I have an opportunity here to be more of a payment processing consultant, to say, let's take a look at what you're doing, and where's your pain?

GS: What solutions do you offer merchants to help ease their pain?

CL: Well, if the merchant lets me know that they're having trouble with their receivables that could be as much as 60 to 90 days out, I can say, well, how would you like to take payments over the Internet, or put customers that owe large balances on recurring payments or automated installments?

I am always looking to see how I can improve a merchants' overall payment receiving methods.

If their checks are bouncing, I get them to take a look at scanning checks and making them into ACH transactions so they get processed faster. There's always a much better strategy if you're personally invested in your merchants.

GS: Why do MLSs have to be consultants in addition to sales agents?

CL: How do you avoid being a consultant and a partner to your merchants nowadays? MLSs used to say, fax over your three-month statements and I'll beat you by five basis points. Those days are over. I know a lot of guys that have lost business over two or three basis points.

You have to come in as a partner and solidify the relationship. The merchant needs to see you as someone who is knowledgeable in the industry. If you are, they say, this is my personal payment consultant. If I've got a question I know I can come to this guy. And, he accelerates my receivables and gets me my money faster. Why would I want to go with someone else?

GS: Is it difficult transitioning to more of a consultant's role?

CL: Yes, absolutely, that part has been challenging. The process is to stay up on current events - what's new, the latest and greatest in the payments industry. That's where NetDeposit has really helped me. But we've got the resources to make those types of things happen.

GS: How can MLSs sharpen their sales techniques and take a more personal approach to make them stand out to merchants?

CL: You just can't come out anymore and say, hey, I'm a payment processing consultant. You need to be able to use different lead-in scenarios. Ask the merchant if he or she is taking payments over the Internet. Or ask, would you like to take a look at our online payments page or our automated recurring payment installment plans?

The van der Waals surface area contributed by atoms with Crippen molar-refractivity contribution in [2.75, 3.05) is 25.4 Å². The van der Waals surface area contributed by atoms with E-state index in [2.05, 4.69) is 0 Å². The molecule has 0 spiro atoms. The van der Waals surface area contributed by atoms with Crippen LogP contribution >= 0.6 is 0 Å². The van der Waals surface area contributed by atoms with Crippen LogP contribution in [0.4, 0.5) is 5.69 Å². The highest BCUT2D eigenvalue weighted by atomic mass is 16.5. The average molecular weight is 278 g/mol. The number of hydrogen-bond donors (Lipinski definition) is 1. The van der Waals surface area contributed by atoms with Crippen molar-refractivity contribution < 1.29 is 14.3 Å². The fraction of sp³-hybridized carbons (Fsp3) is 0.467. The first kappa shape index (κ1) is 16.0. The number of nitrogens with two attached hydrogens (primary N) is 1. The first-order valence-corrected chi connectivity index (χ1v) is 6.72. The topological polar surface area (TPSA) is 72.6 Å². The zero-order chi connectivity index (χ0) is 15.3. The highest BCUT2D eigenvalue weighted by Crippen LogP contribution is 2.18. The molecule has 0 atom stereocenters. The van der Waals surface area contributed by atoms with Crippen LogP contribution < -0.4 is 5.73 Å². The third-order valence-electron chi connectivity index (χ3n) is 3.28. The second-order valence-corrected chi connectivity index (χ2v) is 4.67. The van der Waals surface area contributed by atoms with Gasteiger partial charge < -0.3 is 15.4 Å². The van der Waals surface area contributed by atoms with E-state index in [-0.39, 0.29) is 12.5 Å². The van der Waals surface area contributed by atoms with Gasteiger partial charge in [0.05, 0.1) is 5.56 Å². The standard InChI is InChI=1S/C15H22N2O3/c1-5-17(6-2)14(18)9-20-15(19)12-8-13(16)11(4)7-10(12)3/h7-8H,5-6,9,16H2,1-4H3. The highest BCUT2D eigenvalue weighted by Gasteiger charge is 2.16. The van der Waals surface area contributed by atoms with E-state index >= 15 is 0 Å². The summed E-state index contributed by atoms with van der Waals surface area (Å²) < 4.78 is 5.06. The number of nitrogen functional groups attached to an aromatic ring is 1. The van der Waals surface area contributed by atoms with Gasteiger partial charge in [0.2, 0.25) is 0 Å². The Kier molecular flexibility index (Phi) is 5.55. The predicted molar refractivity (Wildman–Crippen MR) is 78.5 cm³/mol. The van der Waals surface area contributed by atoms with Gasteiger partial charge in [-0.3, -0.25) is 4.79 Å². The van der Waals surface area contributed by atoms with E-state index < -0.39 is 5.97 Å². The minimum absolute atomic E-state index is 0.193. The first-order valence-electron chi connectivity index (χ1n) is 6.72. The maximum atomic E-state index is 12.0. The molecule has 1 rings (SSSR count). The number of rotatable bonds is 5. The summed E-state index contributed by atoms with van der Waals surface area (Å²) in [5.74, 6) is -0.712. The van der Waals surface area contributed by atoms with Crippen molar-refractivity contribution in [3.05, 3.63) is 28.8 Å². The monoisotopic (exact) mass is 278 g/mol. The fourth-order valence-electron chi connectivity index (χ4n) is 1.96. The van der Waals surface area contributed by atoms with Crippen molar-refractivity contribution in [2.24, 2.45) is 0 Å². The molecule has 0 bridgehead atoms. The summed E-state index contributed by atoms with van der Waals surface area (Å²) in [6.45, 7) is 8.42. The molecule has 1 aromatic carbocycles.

Merchants get so many calls a week from competitors who promise to lower rates or give free terminals. You have to come at them with something different they haven't heard. Get your nose in the tent; make it an educational sale instead of price and displacement sale. Show them what you can bring to the table.

GS: Do you focus more on e-commerce than you do on brick-and-mortar merchants?

CL: I have a variety of brick-and-mortar merchants in my portfolio, but I deal mostly with MO/TO and e-commerce because the software that TotalTransact uses is really built for a billing and collections process. If merchants mailing out invoices want their vendors to pay online, we have an online payment page.

We can also help them take payments over the phone. I find that merchants don't want to wait for a check in the mail, which makes it easier to get the deal signed for the automated and recurring payment plans.

GS: You also process mobile banking payments. What verticals are you pursuing as an extra value add?

CL: Well, we've already been looking at being able to process transactions through an iPhone, other cell phones or a PDA [personal digital assistant]. And this is a huge potential market.

You've got taxi cab and limousine companies, AAA, delivery drivers. Rather than risk hand-delivery of checks at the end of a business day, a driver can pull up the iPhone or other device and process the transaction with all pertinent information as well as truncated account numbers.

GS: What verticals do you focus on and what creates the best revenue streams for you?

CL: We like the medical, nonprofit and municipalities industries. Collections seem to work well for us with our ACH product.

But with industries like health care, schools, nonprofits, even some brick-and-mortar, I can't tell you how many small businesses we have still mailing out invoices, waiting for checks to come in.

We can offer them payments in real-time while simultaneously cutting the merchants' administrative costs.

GS: Why do you think the medical and dental verticals will remain a consistent source of revenue?